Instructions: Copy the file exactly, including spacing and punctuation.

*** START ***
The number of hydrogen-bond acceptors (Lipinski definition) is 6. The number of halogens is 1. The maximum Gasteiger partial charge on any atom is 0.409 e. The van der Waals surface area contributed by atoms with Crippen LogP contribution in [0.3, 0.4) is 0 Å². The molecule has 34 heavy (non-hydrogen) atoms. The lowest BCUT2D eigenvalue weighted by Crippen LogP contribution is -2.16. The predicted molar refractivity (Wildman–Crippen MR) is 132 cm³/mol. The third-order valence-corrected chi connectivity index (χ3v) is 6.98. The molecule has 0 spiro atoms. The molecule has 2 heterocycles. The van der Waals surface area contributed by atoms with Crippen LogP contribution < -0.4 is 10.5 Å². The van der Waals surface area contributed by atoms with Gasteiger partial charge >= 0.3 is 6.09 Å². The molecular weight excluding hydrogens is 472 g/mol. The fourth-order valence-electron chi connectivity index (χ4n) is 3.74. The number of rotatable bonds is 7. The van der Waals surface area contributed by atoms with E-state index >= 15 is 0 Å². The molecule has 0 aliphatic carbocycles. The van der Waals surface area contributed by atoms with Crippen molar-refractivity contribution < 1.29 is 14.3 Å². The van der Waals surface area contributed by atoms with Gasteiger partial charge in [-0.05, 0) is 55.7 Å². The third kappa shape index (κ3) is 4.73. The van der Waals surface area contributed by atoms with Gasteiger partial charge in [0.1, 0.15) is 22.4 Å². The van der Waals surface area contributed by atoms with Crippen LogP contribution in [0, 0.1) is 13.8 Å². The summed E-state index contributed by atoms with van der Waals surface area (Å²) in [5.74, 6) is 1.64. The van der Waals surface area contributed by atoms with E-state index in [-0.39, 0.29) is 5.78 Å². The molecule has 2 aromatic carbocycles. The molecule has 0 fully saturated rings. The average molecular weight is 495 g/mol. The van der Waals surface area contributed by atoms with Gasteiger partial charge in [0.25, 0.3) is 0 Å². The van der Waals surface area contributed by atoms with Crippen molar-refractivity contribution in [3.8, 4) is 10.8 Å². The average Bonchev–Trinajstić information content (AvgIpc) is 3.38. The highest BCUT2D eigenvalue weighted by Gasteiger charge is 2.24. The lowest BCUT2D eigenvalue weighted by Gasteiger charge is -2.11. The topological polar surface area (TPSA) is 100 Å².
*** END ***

The number of hydrogen-bond acceptors (Lipinski definition) is 6. The number of halogens is 1. The maximum Gasteiger partial charge on any atom is 0.409 e. The van der Waals surface area contributed by atoms with Crippen LogP contribution in [0.3, 0.4) is 0 Å². The molecule has 34 heavy (non-hydrogen) atoms. The lowest BCUT2D eigenvalue weighted by Crippen LogP contribution is -2.16. The predicted molar refractivity (Wildman–Crippen MR) is 132 cm³/mol. The third-order valence-corrected chi connectivity index (χ3v) is 6.98. The molecule has 0 spiro atoms. The molecule has 2 heterocycles. The van der Waals surface area contributed by atoms with Crippen LogP contribution < -0.4 is 10.5 Å². The van der Waals surface area contributed by atoms with Gasteiger partial charge >= 0.3 is 6.09 Å². The molecular weight excluding hydrogens is 472 g/mol. The fourth-order valence-electron chi connectivity index (χ4n) is 3.74. The number of rotatable bonds is 7. The van der Waals surface area contributed by atoms with E-state index >= 15 is 0 Å². The molecule has 0 aliphatic carbocycles. The van der Waals surface area contributed by atoms with Crippen molar-refractivity contribution < 1.29 is 14.3 Å². The van der Waals surface area contributed by atoms with Gasteiger partial charge in [-0.05, 0) is 55.7 Å². The third kappa shape index (κ3) is 4.73. The van der Waals surface area contributed by atoms with Gasteiger partial charge in [0.1, 0.15) is 22.4 Å². The van der Waals surface area contributed by atoms with Crippen LogP contribution in [0, 0.1) is 13.8 Å². The summed E-state index contributed by atoms with van der Waals surface area (Å²) in [5.74, 6) is 1.64. The van der Waals surface area contributed by atoms with E-state index in [-0.39, 0.29) is 5.78 Å². The molecule has 2 aromatic carbocycles. The molecule has 0 fully saturated rings. The average molecular weight is 495 g/mol. The van der Waals surface area contributed by atoms with Gasteiger partial charge in [0.25, 0.3) is 0 Å². The van der Waals surface area contributed by atoms with Crippen molar-refractivity contribution in [3.8, 4) is 10.8 Å². The average Bonchev–Trinajstić information content (AvgIpc) is 3.38. The highest BCUT2D eigenvalue weighted by Gasteiger charge is 2.24. The lowest BCUT2D eigenvalue weighted by Gasteiger charge is -2.11. The topological polar surface area (TPSA) is 100 Å².